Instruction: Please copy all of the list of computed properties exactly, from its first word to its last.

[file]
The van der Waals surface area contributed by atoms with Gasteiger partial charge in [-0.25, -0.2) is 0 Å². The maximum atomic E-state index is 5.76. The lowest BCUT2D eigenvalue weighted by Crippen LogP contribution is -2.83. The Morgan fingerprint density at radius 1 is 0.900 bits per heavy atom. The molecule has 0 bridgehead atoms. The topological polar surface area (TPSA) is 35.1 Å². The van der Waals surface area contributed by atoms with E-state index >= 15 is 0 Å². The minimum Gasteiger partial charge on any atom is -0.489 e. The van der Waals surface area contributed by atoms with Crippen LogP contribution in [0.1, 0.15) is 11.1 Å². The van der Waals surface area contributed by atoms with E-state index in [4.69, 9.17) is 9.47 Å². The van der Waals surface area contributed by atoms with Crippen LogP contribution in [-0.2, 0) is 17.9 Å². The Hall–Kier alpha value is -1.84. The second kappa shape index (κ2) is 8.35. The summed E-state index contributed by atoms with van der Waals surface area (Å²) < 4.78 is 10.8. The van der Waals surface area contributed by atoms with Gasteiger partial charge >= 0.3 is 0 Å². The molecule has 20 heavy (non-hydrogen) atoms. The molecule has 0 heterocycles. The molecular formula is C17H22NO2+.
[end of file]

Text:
The van der Waals surface area contributed by atoms with Gasteiger partial charge in [-0.25, -0.2) is 0 Å². The maximum atomic E-state index is 5.76. The lowest BCUT2D eigenvalue weighted by Crippen LogP contribution is -2.83. The Morgan fingerprint density at radius 1 is 0.900 bits per heavy atom. The molecule has 0 bridgehead atoms. The topological polar surface area (TPSA) is 35.1 Å². The van der Waals surface area contributed by atoms with E-state index >= 15 is 0 Å². The minimum Gasteiger partial charge on any atom is -0.489 e. The van der Waals surface area contributed by atoms with Crippen LogP contribution in [0.1, 0.15) is 11.1 Å². The van der Waals surface area contributed by atoms with E-state index in [4.69, 9.17) is 9.47 Å². The van der Waals surface area contributed by atoms with Crippen LogP contribution in [-0.2, 0) is 17.9 Å². The Hall–Kier alpha value is -1.84. The second kappa shape index (κ2) is 8.35. The summed E-state index contributed by atoms with van der Waals surface area (Å²) < 4.78 is 10.8. The van der Waals surface area contributed by atoms with Gasteiger partial charge >= 0.3 is 0 Å². The molecule has 20 heavy (non-hydrogen) atoms. The molecule has 0 heterocycles. The molecular formula is C17H22NO2+.